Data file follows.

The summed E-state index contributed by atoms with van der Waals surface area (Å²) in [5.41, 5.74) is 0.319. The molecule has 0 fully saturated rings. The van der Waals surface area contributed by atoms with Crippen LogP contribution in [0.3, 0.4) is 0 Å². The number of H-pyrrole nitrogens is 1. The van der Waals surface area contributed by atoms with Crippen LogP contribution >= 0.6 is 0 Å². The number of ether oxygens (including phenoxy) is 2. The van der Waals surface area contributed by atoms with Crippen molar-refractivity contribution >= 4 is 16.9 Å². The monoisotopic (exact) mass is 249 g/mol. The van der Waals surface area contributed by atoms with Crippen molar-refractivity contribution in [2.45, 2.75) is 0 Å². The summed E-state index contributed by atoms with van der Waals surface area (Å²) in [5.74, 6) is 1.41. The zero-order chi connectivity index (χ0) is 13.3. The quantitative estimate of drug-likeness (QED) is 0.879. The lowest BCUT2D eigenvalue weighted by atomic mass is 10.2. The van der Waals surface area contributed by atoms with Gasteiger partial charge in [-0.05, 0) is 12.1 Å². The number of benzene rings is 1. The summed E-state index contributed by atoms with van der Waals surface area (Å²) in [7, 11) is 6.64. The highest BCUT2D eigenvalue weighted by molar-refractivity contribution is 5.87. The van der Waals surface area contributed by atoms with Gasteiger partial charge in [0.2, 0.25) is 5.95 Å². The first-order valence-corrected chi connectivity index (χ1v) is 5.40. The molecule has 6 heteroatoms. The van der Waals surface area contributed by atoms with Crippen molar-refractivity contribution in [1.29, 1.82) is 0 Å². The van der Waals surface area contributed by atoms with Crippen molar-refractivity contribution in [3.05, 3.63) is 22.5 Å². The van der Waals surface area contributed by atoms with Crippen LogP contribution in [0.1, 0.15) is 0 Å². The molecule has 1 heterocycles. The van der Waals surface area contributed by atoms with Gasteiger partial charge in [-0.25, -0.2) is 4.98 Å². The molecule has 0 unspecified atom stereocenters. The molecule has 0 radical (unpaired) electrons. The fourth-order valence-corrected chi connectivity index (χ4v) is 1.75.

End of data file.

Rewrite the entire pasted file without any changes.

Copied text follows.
The summed E-state index contributed by atoms with van der Waals surface area (Å²) in [5.41, 5.74) is 0.319. The molecule has 0 fully saturated rings. The van der Waals surface area contributed by atoms with Crippen LogP contribution in [0.3, 0.4) is 0 Å². The number of H-pyrrole nitrogens is 1. The van der Waals surface area contributed by atoms with Crippen LogP contribution >= 0.6 is 0 Å². The number of ether oxygens (including phenoxy) is 2. The van der Waals surface area contributed by atoms with Crippen molar-refractivity contribution >= 4 is 16.9 Å². The monoisotopic (exact) mass is 249 g/mol. The van der Waals surface area contributed by atoms with Crippen molar-refractivity contribution in [2.45, 2.75) is 0 Å². The summed E-state index contributed by atoms with van der Waals surface area (Å²) in [5.74, 6) is 1.41. The zero-order chi connectivity index (χ0) is 13.3. The quantitative estimate of drug-likeness (QED) is 0.879. The lowest BCUT2D eigenvalue weighted by atomic mass is 10.2. The van der Waals surface area contributed by atoms with Gasteiger partial charge in [-0.05, 0) is 12.1 Å². The number of benzene rings is 1. The summed E-state index contributed by atoms with van der Waals surface area (Å²) in [7, 11) is 6.64. The highest BCUT2D eigenvalue weighted by molar-refractivity contribution is 5.87. The van der Waals surface area contributed by atoms with Gasteiger partial charge in [0.2, 0.25) is 5.95 Å². The first-order valence-corrected chi connectivity index (χ1v) is 5.40. The molecule has 6 heteroatoms. The van der Waals surface area contributed by atoms with Crippen molar-refractivity contribution in [1.29, 1.82) is 0 Å². The van der Waals surface area contributed by atoms with Crippen molar-refractivity contribution in [3.05, 3.63) is 22.5 Å². The van der Waals surface area contributed by atoms with Crippen LogP contribution in [0.1, 0.15) is 0 Å². The molecule has 1 heterocycles. The van der Waals surface area contributed by atoms with Gasteiger partial charge in [-0.25, -0.2) is 4.98 Å². The molecule has 0 unspecified atom stereocenters. The molecule has 0 radical (unpaired) electrons. The fourth-order valence-corrected chi connectivity index (χ4v) is 1.75.